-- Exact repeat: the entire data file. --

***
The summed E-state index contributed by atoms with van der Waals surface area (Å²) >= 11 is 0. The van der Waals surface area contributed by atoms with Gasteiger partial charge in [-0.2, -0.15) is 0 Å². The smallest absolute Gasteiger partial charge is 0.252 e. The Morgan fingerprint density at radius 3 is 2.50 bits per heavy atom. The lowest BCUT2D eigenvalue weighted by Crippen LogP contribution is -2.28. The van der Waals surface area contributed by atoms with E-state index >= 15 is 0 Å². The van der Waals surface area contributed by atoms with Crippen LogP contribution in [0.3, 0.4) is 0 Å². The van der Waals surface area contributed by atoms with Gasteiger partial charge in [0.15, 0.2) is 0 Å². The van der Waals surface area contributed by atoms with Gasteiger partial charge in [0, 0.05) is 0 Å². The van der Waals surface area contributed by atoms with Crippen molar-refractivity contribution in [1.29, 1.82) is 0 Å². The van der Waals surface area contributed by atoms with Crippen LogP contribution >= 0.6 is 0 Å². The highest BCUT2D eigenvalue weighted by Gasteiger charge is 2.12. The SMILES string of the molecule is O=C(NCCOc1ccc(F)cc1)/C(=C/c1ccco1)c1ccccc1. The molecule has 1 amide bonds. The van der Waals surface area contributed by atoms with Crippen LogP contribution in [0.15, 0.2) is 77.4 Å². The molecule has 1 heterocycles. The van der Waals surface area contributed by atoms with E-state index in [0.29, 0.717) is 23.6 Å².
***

The summed E-state index contributed by atoms with van der Waals surface area (Å²) >= 11 is 0. The van der Waals surface area contributed by atoms with Gasteiger partial charge in [-0.2, -0.15) is 0 Å². The smallest absolute Gasteiger partial charge is 0.252 e. The Morgan fingerprint density at radius 3 is 2.50 bits per heavy atom. The lowest BCUT2D eigenvalue weighted by Crippen LogP contribution is -2.28. The van der Waals surface area contributed by atoms with E-state index >= 15 is 0 Å². The van der Waals surface area contributed by atoms with Crippen LogP contribution in [0.3, 0.4) is 0 Å². The van der Waals surface area contributed by atoms with Gasteiger partial charge in [0.15, 0.2) is 0 Å². The van der Waals surface area contributed by atoms with Gasteiger partial charge in [0, 0.05) is 0 Å². The van der Waals surface area contributed by atoms with Crippen molar-refractivity contribution in [1.29, 1.82) is 0 Å². The van der Waals surface area contributed by atoms with Crippen LogP contribution >= 0.6 is 0 Å². The highest BCUT2D eigenvalue weighted by Gasteiger charge is 2.12. The SMILES string of the molecule is O=C(NCCOc1ccc(F)cc1)/C(=C/c1ccco1)c1ccccc1. The molecule has 1 amide bonds. The van der Waals surface area contributed by atoms with Crippen LogP contribution in [0.15, 0.2) is 77.4 Å². The molecule has 1 heterocycles. The van der Waals surface area contributed by atoms with E-state index in [0.29, 0.717) is 23.6 Å².